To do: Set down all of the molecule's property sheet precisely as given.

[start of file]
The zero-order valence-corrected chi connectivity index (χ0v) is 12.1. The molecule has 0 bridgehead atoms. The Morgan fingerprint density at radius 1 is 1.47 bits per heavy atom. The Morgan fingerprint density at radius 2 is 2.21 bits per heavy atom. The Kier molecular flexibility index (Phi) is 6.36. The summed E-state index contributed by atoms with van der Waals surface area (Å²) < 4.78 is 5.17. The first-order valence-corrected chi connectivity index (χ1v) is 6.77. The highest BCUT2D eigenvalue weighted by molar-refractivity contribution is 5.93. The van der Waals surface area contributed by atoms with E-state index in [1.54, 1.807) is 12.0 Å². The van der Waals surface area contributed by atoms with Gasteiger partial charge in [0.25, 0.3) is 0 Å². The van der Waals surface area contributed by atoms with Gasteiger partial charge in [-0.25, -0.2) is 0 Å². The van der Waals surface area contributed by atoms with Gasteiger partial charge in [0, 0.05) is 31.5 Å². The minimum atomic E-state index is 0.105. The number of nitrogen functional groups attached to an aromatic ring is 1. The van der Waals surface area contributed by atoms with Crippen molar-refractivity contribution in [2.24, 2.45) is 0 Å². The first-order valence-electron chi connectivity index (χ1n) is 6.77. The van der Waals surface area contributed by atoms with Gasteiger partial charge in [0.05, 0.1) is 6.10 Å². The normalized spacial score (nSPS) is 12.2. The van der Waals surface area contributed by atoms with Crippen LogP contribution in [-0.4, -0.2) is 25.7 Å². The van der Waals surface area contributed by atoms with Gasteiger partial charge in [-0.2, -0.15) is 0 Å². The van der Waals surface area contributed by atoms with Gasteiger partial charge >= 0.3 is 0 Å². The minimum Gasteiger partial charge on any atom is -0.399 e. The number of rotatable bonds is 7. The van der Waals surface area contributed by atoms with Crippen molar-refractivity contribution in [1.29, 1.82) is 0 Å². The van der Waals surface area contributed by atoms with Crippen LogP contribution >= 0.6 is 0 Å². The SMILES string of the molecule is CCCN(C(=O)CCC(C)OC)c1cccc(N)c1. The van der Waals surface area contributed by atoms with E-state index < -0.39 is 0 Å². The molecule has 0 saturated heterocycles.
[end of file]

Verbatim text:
The zero-order valence-corrected chi connectivity index (χ0v) is 12.1. The molecule has 0 bridgehead atoms. The Morgan fingerprint density at radius 1 is 1.47 bits per heavy atom. The Morgan fingerprint density at radius 2 is 2.21 bits per heavy atom. The Kier molecular flexibility index (Phi) is 6.36. The summed E-state index contributed by atoms with van der Waals surface area (Å²) < 4.78 is 5.17. The first-order valence-corrected chi connectivity index (χ1v) is 6.77. The highest BCUT2D eigenvalue weighted by molar-refractivity contribution is 5.93. The van der Waals surface area contributed by atoms with E-state index in [1.54, 1.807) is 12.0 Å². The van der Waals surface area contributed by atoms with Gasteiger partial charge in [0.25, 0.3) is 0 Å². The van der Waals surface area contributed by atoms with Gasteiger partial charge in [-0.25, -0.2) is 0 Å². The van der Waals surface area contributed by atoms with Gasteiger partial charge in [0, 0.05) is 31.5 Å². The minimum atomic E-state index is 0.105. The number of nitrogen functional groups attached to an aromatic ring is 1. The van der Waals surface area contributed by atoms with Crippen molar-refractivity contribution in [2.24, 2.45) is 0 Å². The first-order valence-electron chi connectivity index (χ1n) is 6.77. The van der Waals surface area contributed by atoms with Gasteiger partial charge in [0.05, 0.1) is 6.10 Å². The normalized spacial score (nSPS) is 12.2. The van der Waals surface area contributed by atoms with Crippen LogP contribution in [-0.4, -0.2) is 25.7 Å². The van der Waals surface area contributed by atoms with Gasteiger partial charge in [-0.2, -0.15) is 0 Å². The van der Waals surface area contributed by atoms with Gasteiger partial charge >= 0.3 is 0 Å². The minimum Gasteiger partial charge on any atom is -0.399 e. The number of rotatable bonds is 7. The van der Waals surface area contributed by atoms with Crippen molar-refractivity contribution in [1.29, 1.82) is 0 Å². The van der Waals surface area contributed by atoms with Crippen LogP contribution >= 0.6 is 0 Å². The SMILES string of the molecule is CCCN(C(=O)CCC(C)OC)c1cccc(N)c1. The van der Waals surface area contributed by atoms with E-state index < -0.39 is 0 Å². The molecule has 0 saturated heterocycles.